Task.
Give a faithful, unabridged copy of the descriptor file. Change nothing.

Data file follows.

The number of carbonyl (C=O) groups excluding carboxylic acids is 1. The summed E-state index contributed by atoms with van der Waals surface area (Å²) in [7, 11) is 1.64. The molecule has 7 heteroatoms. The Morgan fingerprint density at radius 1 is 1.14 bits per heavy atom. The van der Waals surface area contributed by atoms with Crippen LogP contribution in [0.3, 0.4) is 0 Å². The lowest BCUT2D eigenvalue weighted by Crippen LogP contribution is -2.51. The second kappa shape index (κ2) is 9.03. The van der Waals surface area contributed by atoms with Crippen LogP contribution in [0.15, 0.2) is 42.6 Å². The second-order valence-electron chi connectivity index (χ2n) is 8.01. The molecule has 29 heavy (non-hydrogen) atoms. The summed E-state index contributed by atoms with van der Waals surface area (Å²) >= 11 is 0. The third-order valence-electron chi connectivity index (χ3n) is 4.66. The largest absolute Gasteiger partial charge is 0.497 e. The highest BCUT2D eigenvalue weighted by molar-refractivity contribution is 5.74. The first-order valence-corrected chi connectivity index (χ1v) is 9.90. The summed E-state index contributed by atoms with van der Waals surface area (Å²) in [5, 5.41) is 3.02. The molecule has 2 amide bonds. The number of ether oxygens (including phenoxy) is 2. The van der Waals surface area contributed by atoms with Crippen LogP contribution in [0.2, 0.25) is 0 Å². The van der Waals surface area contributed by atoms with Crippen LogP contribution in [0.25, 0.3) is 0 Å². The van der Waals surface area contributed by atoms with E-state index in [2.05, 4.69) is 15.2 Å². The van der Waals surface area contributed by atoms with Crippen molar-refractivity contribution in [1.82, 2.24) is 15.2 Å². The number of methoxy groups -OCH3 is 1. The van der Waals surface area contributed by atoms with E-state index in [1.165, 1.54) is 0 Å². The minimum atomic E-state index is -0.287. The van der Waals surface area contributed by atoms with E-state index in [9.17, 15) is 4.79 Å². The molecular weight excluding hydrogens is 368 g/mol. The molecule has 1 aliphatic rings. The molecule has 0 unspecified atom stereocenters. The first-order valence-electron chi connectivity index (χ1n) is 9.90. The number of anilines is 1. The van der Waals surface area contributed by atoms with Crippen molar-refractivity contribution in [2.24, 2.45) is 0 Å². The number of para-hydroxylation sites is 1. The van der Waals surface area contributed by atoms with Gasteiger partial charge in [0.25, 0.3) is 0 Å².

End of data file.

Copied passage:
The number of carbonyl (C=O) groups excluding carboxylic acids is 1. The summed E-state index contributed by atoms with van der Waals surface area (Å²) in [7, 11) is 1.64. The molecule has 7 heteroatoms. The Morgan fingerprint density at radius 1 is 1.14 bits per heavy atom. The van der Waals surface area contributed by atoms with Crippen LogP contribution in [0.3, 0.4) is 0 Å². The lowest BCUT2D eigenvalue weighted by Crippen LogP contribution is -2.51. The second kappa shape index (κ2) is 9.03. The van der Waals surface area contributed by atoms with Crippen LogP contribution in [0.15, 0.2) is 42.6 Å². The second-order valence-electron chi connectivity index (χ2n) is 8.01. The molecule has 29 heavy (non-hydrogen) atoms. The summed E-state index contributed by atoms with van der Waals surface area (Å²) >= 11 is 0. The third-order valence-electron chi connectivity index (χ3n) is 4.66. The largest absolute Gasteiger partial charge is 0.497 e. The highest BCUT2D eigenvalue weighted by molar-refractivity contribution is 5.74. The first-order valence-corrected chi connectivity index (χ1v) is 9.90. The summed E-state index contributed by atoms with van der Waals surface area (Å²) in [5, 5.41) is 3.02. The molecule has 2 amide bonds. The number of ether oxygens (including phenoxy) is 2. The van der Waals surface area contributed by atoms with Crippen LogP contribution in [0.2, 0.25) is 0 Å². The van der Waals surface area contributed by atoms with Crippen LogP contribution in [0.25, 0.3) is 0 Å². The van der Waals surface area contributed by atoms with E-state index in [2.05, 4.69) is 15.2 Å². The van der Waals surface area contributed by atoms with Crippen molar-refractivity contribution in [1.82, 2.24) is 15.2 Å². The number of methoxy groups -OCH3 is 1. The van der Waals surface area contributed by atoms with E-state index in [1.165, 1.54) is 0 Å². The minimum atomic E-state index is -0.287. The van der Waals surface area contributed by atoms with E-state index in [9.17, 15) is 4.79 Å². The molecular weight excluding hydrogens is 368 g/mol. The molecule has 1 aliphatic rings. The molecule has 0 unspecified atom stereocenters. The first-order valence-electron chi connectivity index (χ1n) is 9.90. The number of anilines is 1. The van der Waals surface area contributed by atoms with Crippen molar-refractivity contribution in [2.24, 2.45) is 0 Å². The number of para-hydroxylation sites is 1. The van der Waals surface area contributed by atoms with Gasteiger partial charge in [0.25, 0.3) is 0 Å².